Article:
Both the normalized projections and corresponding SIRT reconstructions were assessed visually and quantitatively. To quantify the results, the Mean Squared Error (MSE) of the normalized projections as well as the MSE of the reconstructions was computed. The MSE in the projection domain was calculated on all projection data and the reconstruction MSE was calculated in a 100 × 100 region of interest (ROI) (see Fig. 2).

3.2. Experimental data

The dynamic FFC algorithm was tested on two X-ray tomography datasets, each from a different synchrotron facility, and compared to conventional FFC.

3.2.1. Aluminum peroxide

At the Advanced Photon Source (APS) of the Argonne National Laboratory, a tomography dataset of an aluminum peroxide structure was acquired. The dataset consisted of 1 dark field, 100 posterior flat fields and 1500 equiangular projections, with an angular range of 180 degrees. Each of the projections (2048 × 2048 pixels) was acquired with an exposure time of 300 ms. The mean of the posterior flat fields and a projection are shown in Fig. 3. The dataset was processed using conventional as well as dynamic FFC. The dynamic flat field weights {wjk} were estimated on 20 times down sampled projections and afterwards applied to the full scale projections. Due to the limited amount of truncation the dynamic FFC projections were rescaled using the first Helgason-Ludwig consistency condition [18]. Filtered Back Projection (FBP) reconstructions were made using the ASTRA toolbox [6, 19, 21].

 

Fig. 3 (a) Mean posterior flat field of the aluminum peroxide dataset. (b) The first projection of the aluminum peroxide dataset.

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3.2.2. Foam

A ROI tomographic dataset of a foam structure was acquired at the Tomcat beamline of the Swiss Light Source (SLS) of the Paul Scherrer Institute (PSI). The dataset consisted of 20 dark fields, 300 prior flat fields, 251 projections and 300 posterior flat fields. Each projection (256 × 1248 pixels) was acquired with an exposure time of 30 ms. The mean flat field and a projection are shown in Fig. 4. The dataset was processed using conventional FFC and dynamic FFC, with one up to five EFFs. The dynamic flat field weights {wjk} were estimated on 20 times down sampled projections and afterwards applied to the full scale projections. Cross sections of the dataset were reconstructed with 200 iterations of SIRT and with FBP.

 

Fig. 4 (a) Mean of the prior and posterior flat fields of the foam dataset. (b) The first projection of the foam dataset.

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4. Results and discussion

4.1. Simulation study

4.1.1. Number of EFFs and flat fields

Figure 2 shows the results of conventional and dynamic FFC (500 projections, 100 flat fields and 2 EFFs) on both the projections and the reconstructions. The projections with conventional FFC clearly suffer from vertical stripes in the sinogram due to flat field variations. These artifacts are almost completely removed with dynamic FFC. The effect of flat field variation manifests itself as broad ring artifacts in the reconstruction, which are also clearly visible in the error image. Both the reconstruction and error image based on dynamic FFC show a substantial reduction of these artifacts.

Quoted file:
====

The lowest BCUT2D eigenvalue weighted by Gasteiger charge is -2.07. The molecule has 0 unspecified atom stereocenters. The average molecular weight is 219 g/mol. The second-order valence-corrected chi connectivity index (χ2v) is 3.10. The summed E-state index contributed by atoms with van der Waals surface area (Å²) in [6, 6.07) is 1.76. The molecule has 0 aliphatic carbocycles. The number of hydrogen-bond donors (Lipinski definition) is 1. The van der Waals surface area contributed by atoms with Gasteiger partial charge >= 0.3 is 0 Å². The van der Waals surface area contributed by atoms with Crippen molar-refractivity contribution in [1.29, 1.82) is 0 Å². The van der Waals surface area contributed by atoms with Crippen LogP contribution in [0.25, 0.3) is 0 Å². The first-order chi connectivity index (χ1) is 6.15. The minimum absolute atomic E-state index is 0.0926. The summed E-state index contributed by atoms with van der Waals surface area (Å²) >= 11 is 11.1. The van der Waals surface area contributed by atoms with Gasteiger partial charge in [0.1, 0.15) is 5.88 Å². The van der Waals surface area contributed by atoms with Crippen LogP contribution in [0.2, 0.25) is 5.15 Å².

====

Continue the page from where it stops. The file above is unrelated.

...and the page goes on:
In Fig. 5, the MSE of the projections and reconstructions is shown for conventional and dynamic FFC in function of the number of flat fields and EFFs. It can be observed that the MSE of the projections decreases slowly in function of the number of flat fields. Increasing the number of flat fields obviously improves the SNR of the EFFs and, as a result, improves the quality of the dynamic FFC projections. The MSE of the projections also decreases when more EFFs are used, although higher order (4th and 5th) EFFs only have a limited effect on the projection quality. This behavior was expected, as increasing the number of EFFs improves the description of the estimated flat fields as long as they contain sufficient structural information.

 

Fig. 5 MSE of the projections (left) and the reconstructions (right) for both conventional FFC and dynamic FFC with 1 to 5 EFFs in function of the number of flat fields.

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The MSE of the reconstructions shows a more complex behavior. In general, the reconstruction quality improves with an increasing number of flat fields, which is to be expected, mainly because the increase of SNR of the EFFs. For a rather small number of flat fields (< 30), dynamic FFC with only 1 EFF performs best in terms of MSE. If more flat fields are available, the SNR of the second EFF is sufficiently high, hence improving the normalization when taking the second EFF into account. The use of more flat fields results in less noisy high order EFFs that enable a better description of the actual structural variation. In practice, as many flat fields as possible should be acquired to obtain a high SNR of at least the low order EFFs.

Parallel analysis (cfr. section 2.2) indeed suggests a similar number of EFFs: one EFF if less than 33 flat fields are acquired and two EFFs if 33 to 49 flat fields are used. It is clear that dynamic FFC outperforms conventional FFC in terms of projection MSE for all numbers of flat fields. Furthermore, dynamic FFC generally leads to improved reconstruction (quantified by the reconstruction MSE).